Metastatic breast cancer

Only about 5% of Finnish breast cancer patients receive an initial diagnosis of metastatic breast cancer. However, some patients who have early-stage breast cancer may later develop recurrent breast cancer in the metastatic form.

Metastasis means that cancerous lesions (metastases) have spread to other parts of the body such as the bones, liver and lungs. Metastatic breast cancer is currently thought to be an incurable disease, but treatments can be quite effective for many years. The goal of treatment is to destroy metastases or make them shrink. This stops or slows cancer progression, relieving any symptoms the disease may be causing.

Treatment of metastatic cancer is customized individually. Factors considered include the cancer subtype, extent of spread, symptoms (if any), prior treatments and treatment outcomes, and the patient’s other diseases and overall health.

Metastatic cancer treatment involves drug therapy, radiotherapy, and sometimes surgery as well.

The cancer subtype determines the drug therapy used. Options include several kinds of chemotherapy, as well as hormonal therapy if hormone receptors are expressed in the tumor. Treatment can often be started with hormone therapy in receptor-positive disease, later transitioning to chemotherapy if the cancer progresses. Alternatively, 3 to 6 months of chemotherapy may be given first, followed by hormone therapy.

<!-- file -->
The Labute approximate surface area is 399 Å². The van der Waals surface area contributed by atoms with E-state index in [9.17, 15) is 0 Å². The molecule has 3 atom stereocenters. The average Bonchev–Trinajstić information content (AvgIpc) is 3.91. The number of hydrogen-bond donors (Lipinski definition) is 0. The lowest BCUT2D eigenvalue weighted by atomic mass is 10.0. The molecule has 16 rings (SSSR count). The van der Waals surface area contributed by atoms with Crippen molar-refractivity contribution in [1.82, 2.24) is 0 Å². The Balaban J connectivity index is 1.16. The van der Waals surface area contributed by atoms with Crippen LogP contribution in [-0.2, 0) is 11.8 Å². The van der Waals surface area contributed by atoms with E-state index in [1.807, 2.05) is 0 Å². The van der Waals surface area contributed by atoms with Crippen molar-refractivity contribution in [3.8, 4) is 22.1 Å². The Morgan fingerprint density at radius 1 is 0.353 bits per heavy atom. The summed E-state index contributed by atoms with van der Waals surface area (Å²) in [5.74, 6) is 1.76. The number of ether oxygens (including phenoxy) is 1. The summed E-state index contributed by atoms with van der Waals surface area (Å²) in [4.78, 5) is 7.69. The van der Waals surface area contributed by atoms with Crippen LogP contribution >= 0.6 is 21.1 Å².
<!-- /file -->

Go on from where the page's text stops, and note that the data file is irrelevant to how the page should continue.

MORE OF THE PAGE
The HER2-positive disease subtype may also be treated with drugs that target the HER2 surface receptor. Such drugs are most effective when combined with chemotherapy, so this subtype is often initially treated with a combination of chemotherapy and an anti-HER2 drug. If the response to this treatment is strong, chemotherapy may be stopped and the anti-HER2 drug continued alone or in combination with hormone therapy. The side effects of this treatment are considerably milder compared to chemotherapy.

Radiotherapy and surgery may also be used to treat metastatic breast cancer. One reason for using radiotherapy is to reduce the risk of fractures caused by bone metastases. Surgery is used less often, but may be appropriate for treating isolated brain metastases, for example.